Inside a First-of-Its-Kind Retreat in the Hamptons
Hotels in the Hamptons often boast beach-chic aesthetic and a boisterous club atmosphere. Turning this trend on its head is the East End’s latest retreat. The Shou Sugi Ban House, in Water Mill, offers a roster of wellness programming in a Zen-like space set on three nature-filled acres.
The vision of longtime Hamptonite Amy Cherry-Abitbol and Kathleen Kapnick, Shou Sugi Ban House was born out of Cherry-Abitbol’s connection to Japan. The name is derived from the shou sugi ban technique, through which wood is weathered by charring, then scraped, and finally oiled.
“Shou sugi ban wood is used across the property as accent walls in the spa reception area and the dining room, as well as in the tea lounge in the Healing Arts Barn,” says architect Debbie S. Kropf. Other shou sugi ban wood elements are scattered throughout the site, including the stools, which were crafted from the trunks of cedar trees, which had been on the original property.
“It was important for us to integrate a strong physical and visual connection to nature and keep that at the forefront of the design,” says Kropf. “The overall, asymmetrical site layout combines elements of the older, original structures and landscape, with the new buildings. We also repurposed existing landscape elements and architectural features and incorporated the use of water in pools and fountains.”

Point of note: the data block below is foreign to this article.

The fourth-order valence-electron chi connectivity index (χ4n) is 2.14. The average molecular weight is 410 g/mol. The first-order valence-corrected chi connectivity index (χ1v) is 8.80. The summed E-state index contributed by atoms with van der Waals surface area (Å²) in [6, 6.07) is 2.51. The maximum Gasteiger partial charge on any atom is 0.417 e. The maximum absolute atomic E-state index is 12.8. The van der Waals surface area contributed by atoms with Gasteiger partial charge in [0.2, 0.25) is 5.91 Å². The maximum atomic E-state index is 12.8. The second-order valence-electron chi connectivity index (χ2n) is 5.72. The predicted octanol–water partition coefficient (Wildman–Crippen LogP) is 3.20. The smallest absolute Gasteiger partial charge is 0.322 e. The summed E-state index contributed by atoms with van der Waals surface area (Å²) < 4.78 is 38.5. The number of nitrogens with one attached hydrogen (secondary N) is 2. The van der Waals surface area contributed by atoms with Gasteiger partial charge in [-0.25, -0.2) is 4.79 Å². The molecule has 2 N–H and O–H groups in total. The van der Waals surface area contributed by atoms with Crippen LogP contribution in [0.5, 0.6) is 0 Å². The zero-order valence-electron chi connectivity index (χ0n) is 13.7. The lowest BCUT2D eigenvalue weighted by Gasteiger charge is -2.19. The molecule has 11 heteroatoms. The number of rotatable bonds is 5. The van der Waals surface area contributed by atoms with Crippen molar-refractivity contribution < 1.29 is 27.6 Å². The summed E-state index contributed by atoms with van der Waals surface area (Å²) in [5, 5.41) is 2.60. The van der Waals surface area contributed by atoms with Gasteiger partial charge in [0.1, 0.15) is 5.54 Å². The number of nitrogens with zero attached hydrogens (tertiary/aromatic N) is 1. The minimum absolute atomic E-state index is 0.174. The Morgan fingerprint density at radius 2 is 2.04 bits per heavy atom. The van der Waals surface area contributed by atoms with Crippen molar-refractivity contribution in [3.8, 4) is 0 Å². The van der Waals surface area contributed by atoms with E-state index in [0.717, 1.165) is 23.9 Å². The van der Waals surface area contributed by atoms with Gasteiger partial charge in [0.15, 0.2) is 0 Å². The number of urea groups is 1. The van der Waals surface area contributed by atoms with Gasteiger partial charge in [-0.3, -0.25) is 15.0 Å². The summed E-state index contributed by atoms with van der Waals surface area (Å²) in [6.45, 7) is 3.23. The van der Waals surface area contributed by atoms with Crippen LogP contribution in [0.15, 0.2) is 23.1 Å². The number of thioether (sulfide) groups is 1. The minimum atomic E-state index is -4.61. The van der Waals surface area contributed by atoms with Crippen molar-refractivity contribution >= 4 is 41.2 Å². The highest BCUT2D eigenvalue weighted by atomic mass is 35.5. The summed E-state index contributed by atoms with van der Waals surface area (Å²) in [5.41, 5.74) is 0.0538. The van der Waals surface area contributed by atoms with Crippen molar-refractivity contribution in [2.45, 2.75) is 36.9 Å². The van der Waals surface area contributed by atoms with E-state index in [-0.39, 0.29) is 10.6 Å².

The founders intentionally used an all-women team to create the tranquil resort, and many of the artisans who crafted furnishings and accessories are locally based. Here, guests can stay in one of the 13 guest cottages, which include white-oak Kobe-style beds with organic mattresses and organic cotton bedding. A monochromatic color palette adds to the soothing environment of the suites, which are enhanced with lighting designed around circadian rhythms.
Two structures, the Healing Arts Barn and open-air Movement Pavilion, offer plethora of wellness options, such as hydrotherapy pools, infrared sauna, chromotherapy shower, and rooms for massage, facials, sound healing treatments, chakra balancing, aromatherapy, and cupping. “The architectural design thoughtfully incorporates ways to integrate light, air, water—and even fire—around the premises to complement the skin-care, bodywork, healing arts, culinary, and fitness components offered,” says Kropf.
The cuisine at Shou Sugi Ban House is under the direction of chef Mads Refslund, best known as the cofounder of Noma in Copenhagen, which is a two-time Michelin-star winner. Ingredients are sourced from the on-site organic garden, while the resort’s tea lounge provides a number of healing blends.
“A destination wellness retreat and spa is unique to the area,” says the architect. “Shou Sugi Ban House is the first of its kind in the Hamptons.”